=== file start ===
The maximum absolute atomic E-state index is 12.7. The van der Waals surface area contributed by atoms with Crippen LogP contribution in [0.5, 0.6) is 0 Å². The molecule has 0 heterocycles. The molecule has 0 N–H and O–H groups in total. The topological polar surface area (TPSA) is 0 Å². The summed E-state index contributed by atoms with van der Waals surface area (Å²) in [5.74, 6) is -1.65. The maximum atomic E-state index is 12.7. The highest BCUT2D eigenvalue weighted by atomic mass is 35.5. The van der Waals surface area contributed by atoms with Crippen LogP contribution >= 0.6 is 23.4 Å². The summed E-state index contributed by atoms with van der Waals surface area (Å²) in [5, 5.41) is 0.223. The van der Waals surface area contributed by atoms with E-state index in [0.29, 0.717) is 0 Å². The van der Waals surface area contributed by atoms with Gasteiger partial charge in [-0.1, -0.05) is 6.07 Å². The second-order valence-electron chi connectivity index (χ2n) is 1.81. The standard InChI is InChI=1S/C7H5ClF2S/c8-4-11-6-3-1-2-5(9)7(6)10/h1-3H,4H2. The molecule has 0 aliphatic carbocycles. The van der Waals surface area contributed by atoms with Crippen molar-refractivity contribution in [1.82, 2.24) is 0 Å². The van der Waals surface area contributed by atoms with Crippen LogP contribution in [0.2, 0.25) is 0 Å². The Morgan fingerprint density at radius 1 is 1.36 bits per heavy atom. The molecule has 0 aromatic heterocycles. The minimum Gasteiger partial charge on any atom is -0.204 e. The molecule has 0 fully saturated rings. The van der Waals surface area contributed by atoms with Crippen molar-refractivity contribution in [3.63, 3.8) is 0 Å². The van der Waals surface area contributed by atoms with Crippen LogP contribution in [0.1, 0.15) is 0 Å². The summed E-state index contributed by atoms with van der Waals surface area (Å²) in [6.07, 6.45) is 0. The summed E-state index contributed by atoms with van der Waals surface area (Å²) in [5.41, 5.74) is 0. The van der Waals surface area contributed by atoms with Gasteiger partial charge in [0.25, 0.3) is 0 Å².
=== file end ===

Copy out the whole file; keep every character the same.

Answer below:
The maximum absolute atomic E-state index is 12.7. The van der Waals surface area contributed by atoms with Crippen LogP contribution in [0.5, 0.6) is 0 Å². The molecule has 0 heterocycles. The molecule has 0 N–H and O–H groups in total. The topological polar surface area (TPSA) is 0 Å². The summed E-state index contributed by atoms with van der Waals surface area (Å²) in [5.74, 6) is -1.65. The maximum atomic E-state index is 12.7. The highest BCUT2D eigenvalue weighted by atomic mass is 35.5. The van der Waals surface area contributed by atoms with Crippen LogP contribution >= 0.6 is 23.4 Å². The summed E-state index contributed by atoms with van der Waals surface area (Å²) in [5, 5.41) is 0.223. The van der Waals surface area contributed by atoms with E-state index in [0.29, 0.717) is 0 Å². The van der Waals surface area contributed by atoms with Gasteiger partial charge in [-0.1, -0.05) is 6.07 Å². The second-order valence-electron chi connectivity index (χ2n) is 1.81. The standard InChI is InChI=1S/C7H5ClF2S/c8-4-11-6-3-1-2-5(9)7(6)10/h1-3H,4H2. The molecule has 0 aliphatic carbocycles. The van der Waals surface area contributed by atoms with Crippen molar-refractivity contribution in [1.82, 2.24) is 0 Å². The van der Waals surface area contributed by atoms with Crippen LogP contribution in [0.2, 0.25) is 0 Å². The Morgan fingerprint density at radius 1 is 1.36 bits per heavy atom. The molecule has 0 aromatic heterocycles. The minimum Gasteiger partial charge on any atom is -0.204 e. The molecule has 0 fully saturated rings. The van der Waals surface area contributed by atoms with Crippen molar-refractivity contribution in [3.63, 3.8) is 0 Å². The van der Waals surface area contributed by atoms with Crippen LogP contribution in [0.1, 0.15) is 0 Å². The summed E-state index contributed by atoms with van der Waals surface area (Å²) in [6.07, 6.45) is 0. The summed E-state index contributed by atoms with van der Waals surface area (Å²) in [5.41, 5.74) is 0. The van der Waals surface area contributed by atoms with Gasteiger partial charge in [0.25, 0.3) is 0 Å².